Lonely Planet’s 10 best beach cities
A surfer watches the waves at Bondi beach near Sydney. (BBC)
If you are thinking about your next getaway but are not sure whether to take a city break or a beach holiday, then we may have the answer. These sunny cities sit conveniently on the coastline, meaning you can take your city break with some sunbathing on the side.
Barcelona is Spain's most cosmopolitan city and one of the Mediterranean's busiest ports. Restaurants, bars and clubs are always packed, as is the seaside in summer. A series of lively beaches stretch northeast from the Port Olímpic marina. The southernmost beach, Platja de la Nova Icària, is the busiest. Behind it, across the Avinguda del Litoral highway, is the Plaça del Campions, site of the rusting three-tiered platform used to honour medallists in the sailing events of the 1992 games. Barcelona's beaches may be largely artificial, but this does not stop an estimated seven million bathers from piling in every year!
Cape Town, South Africa
Good-looking, fun-loving, sporty and sociable. If Cape Town was in the dating game that is how her profile would read. And - for once - it is all true. As well as magnificent Table Mountain, the city is famed as a beach hot-spot. Dotted around the coastline you will find a beach for every occasion. The stylish set flock west to join their cocktail sipping counterparts at Camps Bay, while families head east to Fish Hoek Beach for rugby games on the sand.
Rio de Janeiro, Brazil
Be warned: Rio's powers of seduction can leave you with a bad case of saudade - a Portuguese word for an indescribable longing - when you leave. Copacabana and Ipanema are the most famous, but a visit to the Buzios peninsula, and its hard-working fishermen, offers a more traditional taste of Brazilian beach life.
From its extraordinary position perched on the northwestern-most tip of Africa, Tangier looks in two directions, facing both Europe and Africa. With the recent arrival of a new city governor, the town beach now sparkles, the hustlers are off the streets and even the taxi drivers are polite. As a stylish new Tangier is being created, travellers are discovering the delights of its beaches, where the Atlantic meets the Mediterranean. Here you can take a seaside stroll, watch as the local children play beach football or hop on a camel for a different view of the sands.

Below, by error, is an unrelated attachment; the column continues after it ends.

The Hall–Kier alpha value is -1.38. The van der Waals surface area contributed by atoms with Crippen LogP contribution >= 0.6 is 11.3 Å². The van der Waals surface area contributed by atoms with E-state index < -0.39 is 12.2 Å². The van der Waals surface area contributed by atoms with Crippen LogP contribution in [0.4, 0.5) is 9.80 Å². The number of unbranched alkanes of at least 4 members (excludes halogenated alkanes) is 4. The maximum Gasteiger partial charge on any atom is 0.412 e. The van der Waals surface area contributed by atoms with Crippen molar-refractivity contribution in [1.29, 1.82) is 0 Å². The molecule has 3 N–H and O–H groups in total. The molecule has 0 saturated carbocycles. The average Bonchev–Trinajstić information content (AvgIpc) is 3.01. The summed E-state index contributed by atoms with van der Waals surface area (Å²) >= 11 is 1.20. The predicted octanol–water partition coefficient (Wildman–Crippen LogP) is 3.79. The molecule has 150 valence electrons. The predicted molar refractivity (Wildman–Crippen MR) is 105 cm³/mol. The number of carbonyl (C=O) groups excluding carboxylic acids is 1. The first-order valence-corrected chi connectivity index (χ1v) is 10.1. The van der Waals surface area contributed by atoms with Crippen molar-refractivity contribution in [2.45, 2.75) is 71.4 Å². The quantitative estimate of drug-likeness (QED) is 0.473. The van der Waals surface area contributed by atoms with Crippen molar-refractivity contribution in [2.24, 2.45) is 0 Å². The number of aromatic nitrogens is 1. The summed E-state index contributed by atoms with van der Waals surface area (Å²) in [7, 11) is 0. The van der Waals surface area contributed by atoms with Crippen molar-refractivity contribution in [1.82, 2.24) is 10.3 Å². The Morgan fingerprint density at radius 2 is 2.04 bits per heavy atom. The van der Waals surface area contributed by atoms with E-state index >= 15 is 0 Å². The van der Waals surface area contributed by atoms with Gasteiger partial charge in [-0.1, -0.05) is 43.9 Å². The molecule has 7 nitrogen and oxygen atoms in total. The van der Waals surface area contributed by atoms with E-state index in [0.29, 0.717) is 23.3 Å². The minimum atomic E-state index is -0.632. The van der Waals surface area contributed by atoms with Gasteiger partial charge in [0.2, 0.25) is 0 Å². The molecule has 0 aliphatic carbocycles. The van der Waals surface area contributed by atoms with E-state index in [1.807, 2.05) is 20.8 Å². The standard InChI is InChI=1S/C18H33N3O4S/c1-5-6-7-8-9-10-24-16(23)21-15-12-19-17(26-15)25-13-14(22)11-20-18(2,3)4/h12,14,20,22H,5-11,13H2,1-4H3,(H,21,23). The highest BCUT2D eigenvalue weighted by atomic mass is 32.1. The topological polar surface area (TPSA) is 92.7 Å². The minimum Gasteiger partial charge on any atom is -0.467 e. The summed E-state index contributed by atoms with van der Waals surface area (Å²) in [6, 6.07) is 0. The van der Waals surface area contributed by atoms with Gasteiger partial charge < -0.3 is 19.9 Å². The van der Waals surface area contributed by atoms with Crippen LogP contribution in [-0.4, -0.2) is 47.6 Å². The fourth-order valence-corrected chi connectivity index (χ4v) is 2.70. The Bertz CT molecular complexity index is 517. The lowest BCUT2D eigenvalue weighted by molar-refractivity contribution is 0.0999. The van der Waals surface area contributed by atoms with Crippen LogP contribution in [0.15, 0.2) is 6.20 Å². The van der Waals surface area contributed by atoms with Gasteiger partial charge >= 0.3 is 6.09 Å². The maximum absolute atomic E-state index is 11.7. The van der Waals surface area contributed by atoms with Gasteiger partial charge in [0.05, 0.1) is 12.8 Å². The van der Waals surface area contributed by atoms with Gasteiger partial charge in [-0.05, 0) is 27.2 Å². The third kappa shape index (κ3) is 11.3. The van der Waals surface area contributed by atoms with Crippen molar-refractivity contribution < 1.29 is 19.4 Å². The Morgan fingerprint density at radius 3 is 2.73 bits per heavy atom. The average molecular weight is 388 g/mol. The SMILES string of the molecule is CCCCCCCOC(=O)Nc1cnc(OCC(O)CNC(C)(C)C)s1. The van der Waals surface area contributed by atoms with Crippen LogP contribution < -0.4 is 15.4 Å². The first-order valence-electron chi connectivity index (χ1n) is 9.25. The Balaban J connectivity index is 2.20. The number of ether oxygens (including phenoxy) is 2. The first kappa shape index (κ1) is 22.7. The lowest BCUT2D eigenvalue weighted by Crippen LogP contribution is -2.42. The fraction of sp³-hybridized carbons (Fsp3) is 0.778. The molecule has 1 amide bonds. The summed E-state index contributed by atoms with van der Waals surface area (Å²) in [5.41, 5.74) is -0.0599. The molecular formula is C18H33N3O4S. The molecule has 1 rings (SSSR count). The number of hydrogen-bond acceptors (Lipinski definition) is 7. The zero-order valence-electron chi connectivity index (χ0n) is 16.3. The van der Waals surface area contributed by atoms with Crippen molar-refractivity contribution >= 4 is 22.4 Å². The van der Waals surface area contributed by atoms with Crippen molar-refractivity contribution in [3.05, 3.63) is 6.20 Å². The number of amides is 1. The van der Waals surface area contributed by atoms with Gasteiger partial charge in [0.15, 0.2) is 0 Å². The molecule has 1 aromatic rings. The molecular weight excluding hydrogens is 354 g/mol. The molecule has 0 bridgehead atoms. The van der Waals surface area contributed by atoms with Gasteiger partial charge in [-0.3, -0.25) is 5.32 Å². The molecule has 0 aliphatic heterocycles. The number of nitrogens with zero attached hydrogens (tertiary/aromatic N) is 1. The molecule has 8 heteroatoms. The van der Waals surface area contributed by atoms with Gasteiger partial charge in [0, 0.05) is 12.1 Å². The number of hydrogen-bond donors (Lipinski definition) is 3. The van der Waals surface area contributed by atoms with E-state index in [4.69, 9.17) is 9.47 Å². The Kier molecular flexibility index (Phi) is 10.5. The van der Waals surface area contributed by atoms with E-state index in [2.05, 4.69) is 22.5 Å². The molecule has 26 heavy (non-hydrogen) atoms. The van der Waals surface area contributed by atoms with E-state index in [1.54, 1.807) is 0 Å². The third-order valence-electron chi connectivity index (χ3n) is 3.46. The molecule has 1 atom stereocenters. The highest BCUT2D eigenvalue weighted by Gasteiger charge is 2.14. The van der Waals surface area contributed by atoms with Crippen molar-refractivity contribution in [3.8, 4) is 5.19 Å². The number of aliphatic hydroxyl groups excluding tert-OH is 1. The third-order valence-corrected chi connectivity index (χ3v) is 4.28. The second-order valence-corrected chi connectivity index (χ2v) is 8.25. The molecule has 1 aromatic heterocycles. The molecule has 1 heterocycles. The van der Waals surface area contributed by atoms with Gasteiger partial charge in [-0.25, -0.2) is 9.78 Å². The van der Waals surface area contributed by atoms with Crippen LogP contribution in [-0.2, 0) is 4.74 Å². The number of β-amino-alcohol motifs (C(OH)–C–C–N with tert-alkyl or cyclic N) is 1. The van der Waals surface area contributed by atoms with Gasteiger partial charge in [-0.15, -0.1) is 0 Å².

Definitively Sydney's Bondi is one of the world's great beaches - this is where ocean and land collide, the Pacific arrives in great foaming swells, and all people are equal, as democratic as sand. It is the closest ocean beach to the city centre, has consistently good (though crowded) waves and is great for a rough 'n' tumble swim. Do not be fooled into thinking this is the city's only beach, however. A hike over the heads will bring you to Coogee, Bronte and Cronulla. Sydney's Northern Beaches make a deliciously sandy day trip. Extending north from Manly, they form a continuous stretch of laidback 'burbs, craggy headlands and more than twenty beaches, finishing at Palm Beach.
One of Lonely Planet's top 10 cities for 2011, Valencia sits coquettishly and confidently along Spain's Mediterranean coast offering plenty of choice for beach-lovers. Spread your towel on broad Playa de la Malvarrosa or neighbouring Playa de las Arenas, each bordered by the Paseo Marítimo promenade and a string of restaurants. One block back, lively bars and discos thump out the beat in summer.
Tel Aviv, Israel
Tel Aviv is the total flipside of Jerusalem, a modern Sin City on the sea rather than an ancient Holy City on a hill. When the weather is warm, Tel Avivans flock en masse to the city beaches. You will find young and old soaking up the Mediterranean rays, kitesurfing and knocking back and forth little rubber balls during friendly matches of matkot. The beaches are safe and clean, and there are changing rooms and freshwater showers scattered along its length. The main beaches are packed with people most days, especially on Saturdays, when the crowds descend to pick a prime spot. Get here early.